| Vyasji. Telegraph picture |
The high court on Friday expressed its anguish over the missing record pertaining to the rules framed by the state government in 1997 for granting recognition to auxiliary nursing midwife (ANM) institutes.
The health department’s principal secretary, Vyasji, admitted before the division bench of Justice Navin Sinha and Justice Vikash Jain that the record pertaining to the rules had gone missing. “In spite of all our efforts, we could not find it (record). We have initiated department proceedings and issued showcause notices to the employees responsible,” Vyasji stated in the affidavit submitted by the health department.
Expressing its anguish over the sorry state affairs of the health department, the court said the record had not been produced despite its order. Thus, there is no option but to proceed further in the case without records.
“If you will ask (us) the record of 1917, we will produce it outright but the state is unable to produce the record of 1997,” the bench made an oral observation during the course of hearing a bunch of petitions filed through advocate Arun Kumar seeking direction to the state government to grant permanent approval to the ANM institutes.
Around 65 institutions have approached the court for the directive to the state government. Hearing the petitions on August 12, the court had directed Vyasji, the principal health secretary, to personally appear before it on August 23 with the original record of the 1997 rules on recognising nursing institutes in the state. Following the government’s failure to produce the record on Friday, the court decided to hear the matter on August 29.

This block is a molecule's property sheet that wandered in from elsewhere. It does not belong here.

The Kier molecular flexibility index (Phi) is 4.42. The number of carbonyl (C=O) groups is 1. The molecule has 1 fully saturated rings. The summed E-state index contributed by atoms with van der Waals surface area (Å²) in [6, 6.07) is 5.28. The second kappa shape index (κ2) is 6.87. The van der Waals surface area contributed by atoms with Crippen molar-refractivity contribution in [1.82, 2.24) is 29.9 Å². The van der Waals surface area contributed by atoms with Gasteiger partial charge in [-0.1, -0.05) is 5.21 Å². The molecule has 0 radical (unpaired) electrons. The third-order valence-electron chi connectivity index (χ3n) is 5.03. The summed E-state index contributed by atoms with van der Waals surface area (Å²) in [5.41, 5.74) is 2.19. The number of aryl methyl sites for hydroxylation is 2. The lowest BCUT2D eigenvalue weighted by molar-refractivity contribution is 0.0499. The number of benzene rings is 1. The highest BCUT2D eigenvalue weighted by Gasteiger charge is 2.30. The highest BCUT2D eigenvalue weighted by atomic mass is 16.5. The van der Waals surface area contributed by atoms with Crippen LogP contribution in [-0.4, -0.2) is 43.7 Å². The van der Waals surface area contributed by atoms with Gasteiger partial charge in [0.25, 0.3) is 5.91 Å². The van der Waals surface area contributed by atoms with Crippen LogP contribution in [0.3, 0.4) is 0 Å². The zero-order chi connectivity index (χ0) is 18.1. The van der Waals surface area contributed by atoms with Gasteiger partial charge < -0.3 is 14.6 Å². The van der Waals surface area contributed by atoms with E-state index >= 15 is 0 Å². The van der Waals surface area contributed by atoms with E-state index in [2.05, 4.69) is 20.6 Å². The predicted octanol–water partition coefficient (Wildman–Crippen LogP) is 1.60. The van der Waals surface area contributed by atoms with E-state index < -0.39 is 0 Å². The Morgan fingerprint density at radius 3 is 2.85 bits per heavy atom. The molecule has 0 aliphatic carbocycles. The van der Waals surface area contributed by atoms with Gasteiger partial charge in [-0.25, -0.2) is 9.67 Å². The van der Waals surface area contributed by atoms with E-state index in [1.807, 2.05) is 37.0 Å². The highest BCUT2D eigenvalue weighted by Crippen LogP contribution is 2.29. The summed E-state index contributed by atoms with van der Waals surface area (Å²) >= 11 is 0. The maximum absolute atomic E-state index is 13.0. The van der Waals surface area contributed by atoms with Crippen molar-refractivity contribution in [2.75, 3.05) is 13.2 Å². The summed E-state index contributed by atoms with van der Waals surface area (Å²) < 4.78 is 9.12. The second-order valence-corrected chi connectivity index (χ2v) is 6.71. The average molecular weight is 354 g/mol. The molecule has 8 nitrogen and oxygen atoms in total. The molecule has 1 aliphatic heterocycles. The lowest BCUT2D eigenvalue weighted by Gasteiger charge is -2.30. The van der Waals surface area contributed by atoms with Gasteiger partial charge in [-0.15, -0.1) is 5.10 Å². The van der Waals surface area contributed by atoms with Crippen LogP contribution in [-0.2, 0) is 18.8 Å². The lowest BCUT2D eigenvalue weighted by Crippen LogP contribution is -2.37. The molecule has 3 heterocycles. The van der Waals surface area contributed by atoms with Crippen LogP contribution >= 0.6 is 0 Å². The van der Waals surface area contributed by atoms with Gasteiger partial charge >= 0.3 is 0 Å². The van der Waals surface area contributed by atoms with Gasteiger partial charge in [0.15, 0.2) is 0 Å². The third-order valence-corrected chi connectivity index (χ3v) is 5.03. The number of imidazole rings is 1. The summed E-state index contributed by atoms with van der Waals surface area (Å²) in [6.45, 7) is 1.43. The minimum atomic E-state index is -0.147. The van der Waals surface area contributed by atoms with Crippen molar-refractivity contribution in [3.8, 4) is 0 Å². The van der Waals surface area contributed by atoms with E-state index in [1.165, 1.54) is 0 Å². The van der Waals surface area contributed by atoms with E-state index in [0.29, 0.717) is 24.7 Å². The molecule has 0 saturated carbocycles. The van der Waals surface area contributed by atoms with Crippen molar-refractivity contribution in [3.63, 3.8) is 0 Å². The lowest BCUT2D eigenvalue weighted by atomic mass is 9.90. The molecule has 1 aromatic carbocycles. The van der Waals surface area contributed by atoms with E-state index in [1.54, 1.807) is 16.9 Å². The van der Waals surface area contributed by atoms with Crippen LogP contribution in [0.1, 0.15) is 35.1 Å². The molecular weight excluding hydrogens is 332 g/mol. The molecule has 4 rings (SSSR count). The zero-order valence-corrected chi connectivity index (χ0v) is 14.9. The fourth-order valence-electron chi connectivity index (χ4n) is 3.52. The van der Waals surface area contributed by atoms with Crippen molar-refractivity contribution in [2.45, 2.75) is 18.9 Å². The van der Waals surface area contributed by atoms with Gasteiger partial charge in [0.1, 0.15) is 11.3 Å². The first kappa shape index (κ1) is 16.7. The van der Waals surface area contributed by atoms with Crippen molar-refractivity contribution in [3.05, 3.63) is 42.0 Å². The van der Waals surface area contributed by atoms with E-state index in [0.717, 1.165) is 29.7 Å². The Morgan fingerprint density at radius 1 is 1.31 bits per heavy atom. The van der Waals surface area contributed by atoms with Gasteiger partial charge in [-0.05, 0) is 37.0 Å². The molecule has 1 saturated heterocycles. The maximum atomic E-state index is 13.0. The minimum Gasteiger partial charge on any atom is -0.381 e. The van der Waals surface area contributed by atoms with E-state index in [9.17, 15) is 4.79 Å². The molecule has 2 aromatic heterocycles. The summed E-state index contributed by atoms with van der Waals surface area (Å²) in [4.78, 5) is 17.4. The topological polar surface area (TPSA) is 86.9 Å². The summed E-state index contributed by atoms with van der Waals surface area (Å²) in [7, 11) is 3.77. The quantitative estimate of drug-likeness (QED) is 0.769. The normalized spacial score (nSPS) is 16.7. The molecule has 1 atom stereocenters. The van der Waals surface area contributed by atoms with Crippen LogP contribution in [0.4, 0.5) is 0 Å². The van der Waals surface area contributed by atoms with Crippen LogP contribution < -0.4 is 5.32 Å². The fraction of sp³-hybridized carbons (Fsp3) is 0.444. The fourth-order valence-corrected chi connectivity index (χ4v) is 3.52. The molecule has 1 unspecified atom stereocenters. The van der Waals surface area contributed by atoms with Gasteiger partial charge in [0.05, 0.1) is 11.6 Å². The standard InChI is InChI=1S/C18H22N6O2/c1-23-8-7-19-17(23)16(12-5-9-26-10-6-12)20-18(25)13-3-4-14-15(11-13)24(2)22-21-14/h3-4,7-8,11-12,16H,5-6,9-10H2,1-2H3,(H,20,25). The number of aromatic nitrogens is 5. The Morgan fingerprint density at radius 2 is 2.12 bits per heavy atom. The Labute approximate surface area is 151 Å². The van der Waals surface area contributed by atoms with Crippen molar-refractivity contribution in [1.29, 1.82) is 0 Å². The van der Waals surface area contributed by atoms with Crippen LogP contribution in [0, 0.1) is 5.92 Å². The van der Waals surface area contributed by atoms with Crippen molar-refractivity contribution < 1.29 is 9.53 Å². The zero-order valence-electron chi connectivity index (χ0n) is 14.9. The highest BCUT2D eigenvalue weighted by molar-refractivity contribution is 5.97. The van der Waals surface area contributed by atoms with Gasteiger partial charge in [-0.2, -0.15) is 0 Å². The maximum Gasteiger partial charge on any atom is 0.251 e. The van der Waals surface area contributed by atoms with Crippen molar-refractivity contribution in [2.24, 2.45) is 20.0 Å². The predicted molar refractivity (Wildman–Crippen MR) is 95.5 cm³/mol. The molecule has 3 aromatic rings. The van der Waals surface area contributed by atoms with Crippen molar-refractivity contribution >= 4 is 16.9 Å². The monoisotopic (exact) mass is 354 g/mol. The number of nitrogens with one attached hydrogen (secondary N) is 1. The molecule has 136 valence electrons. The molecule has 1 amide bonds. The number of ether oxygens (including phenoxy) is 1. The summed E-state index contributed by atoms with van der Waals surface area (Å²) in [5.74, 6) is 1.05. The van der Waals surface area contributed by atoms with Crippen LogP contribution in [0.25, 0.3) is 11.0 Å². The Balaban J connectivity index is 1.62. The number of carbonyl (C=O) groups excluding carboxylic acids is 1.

Appearing for the petitioners, advocate Arun Kumar submitted that the state government was intentionally not producing the record as rules were framed by the state government in 1997 to grant recognition to the ANM institutes. The state’s counsel contended that the Bihar government did not have the power to grant recognition to institutes for running nursing courses. The recognition could be granted by the Nursing Council of India (NCI), he added.
The NCI’s counsel, S.N. Pathak, said the NCI was neither made a party nor was given an opportunity to be heard, so how can the institutes claim for recognition. He added that the decision of the single bench to set aside the order passed by NCI secretary was not correct. The NCI secretary’s order says that only NCI can grant approval to the nursing institutes after proper inspection of the institute in question.
The single bench of the high court on January 8 had directed the state government to grant permanent recognition to the ANM institutes and then forward the names of the institutes to the NCI for recognition. Later, the state government filed an appeal before the division bench in the high court, seeking quashing of the order. The bench on March 20 stayed the order.